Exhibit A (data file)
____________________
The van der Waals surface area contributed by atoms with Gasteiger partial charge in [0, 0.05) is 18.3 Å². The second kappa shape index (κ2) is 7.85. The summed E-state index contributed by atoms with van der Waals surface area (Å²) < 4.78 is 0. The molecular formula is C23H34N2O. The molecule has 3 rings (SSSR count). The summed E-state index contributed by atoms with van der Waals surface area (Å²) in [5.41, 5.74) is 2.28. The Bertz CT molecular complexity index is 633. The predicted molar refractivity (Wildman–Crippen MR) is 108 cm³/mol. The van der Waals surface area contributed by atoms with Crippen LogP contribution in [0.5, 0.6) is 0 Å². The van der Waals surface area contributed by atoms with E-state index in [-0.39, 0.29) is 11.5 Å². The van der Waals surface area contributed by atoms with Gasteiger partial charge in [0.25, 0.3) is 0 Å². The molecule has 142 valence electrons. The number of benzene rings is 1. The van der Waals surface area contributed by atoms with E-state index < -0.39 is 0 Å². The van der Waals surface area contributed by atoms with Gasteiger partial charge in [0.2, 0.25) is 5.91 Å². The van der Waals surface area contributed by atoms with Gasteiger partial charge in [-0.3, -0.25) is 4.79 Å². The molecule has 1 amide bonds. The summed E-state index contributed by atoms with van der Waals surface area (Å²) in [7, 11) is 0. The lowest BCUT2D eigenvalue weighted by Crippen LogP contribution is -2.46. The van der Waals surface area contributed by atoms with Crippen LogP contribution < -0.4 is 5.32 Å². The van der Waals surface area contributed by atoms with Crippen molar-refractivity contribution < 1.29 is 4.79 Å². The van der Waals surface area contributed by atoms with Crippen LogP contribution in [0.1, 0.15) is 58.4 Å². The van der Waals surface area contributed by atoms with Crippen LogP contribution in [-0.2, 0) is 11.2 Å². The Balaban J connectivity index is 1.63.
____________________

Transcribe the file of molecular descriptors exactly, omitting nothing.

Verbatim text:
The van der Waals surface area contributed by atoms with Gasteiger partial charge in [0, 0.05) is 18.3 Å². The second kappa shape index (κ2) is 7.85. The summed E-state index contributed by atoms with van der Waals surface area (Å²) < 4.78 is 0. The molecular formula is C23H34N2O. The molecule has 3 rings (SSSR count). The summed E-state index contributed by atoms with van der Waals surface area (Å²) in [5.41, 5.74) is 2.28. The Bertz CT molecular complexity index is 633. The predicted molar refractivity (Wildman–Crippen MR) is 108 cm³/mol. The van der Waals surface area contributed by atoms with Crippen LogP contribution in [0.5, 0.6) is 0 Å². The van der Waals surface area contributed by atoms with E-state index in [-0.39, 0.29) is 11.5 Å². The van der Waals surface area contributed by atoms with Gasteiger partial charge in [0.25, 0.3) is 0 Å². The molecule has 142 valence electrons. The number of benzene rings is 1. The van der Waals surface area contributed by atoms with E-state index < -0.39 is 0 Å². The van der Waals surface area contributed by atoms with Gasteiger partial charge in [0.2, 0.25) is 5.91 Å². The van der Waals surface area contributed by atoms with Gasteiger partial charge in [-0.3, -0.25) is 4.79 Å². The molecule has 1 amide bonds. The summed E-state index contributed by atoms with van der Waals surface area (Å²) in [7, 11) is 0. The lowest BCUT2D eigenvalue weighted by Crippen LogP contribution is -2.46. The van der Waals surface area contributed by atoms with Crippen LogP contribution < -0.4 is 5.32 Å². The van der Waals surface area contributed by atoms with Crippen molar-refractivity contribution < 1.29 is 4.79 Å². The van der Waals surface area contributed by atoms with Crippen LogP contribution in [0.1, 0.15) is 58.4 Å². The van der Waals surface area contributed by atoms with Crippen LogP contribution in [-0.2, 0) is 11.2 Å². The Balaban J connectivity index is 1.63.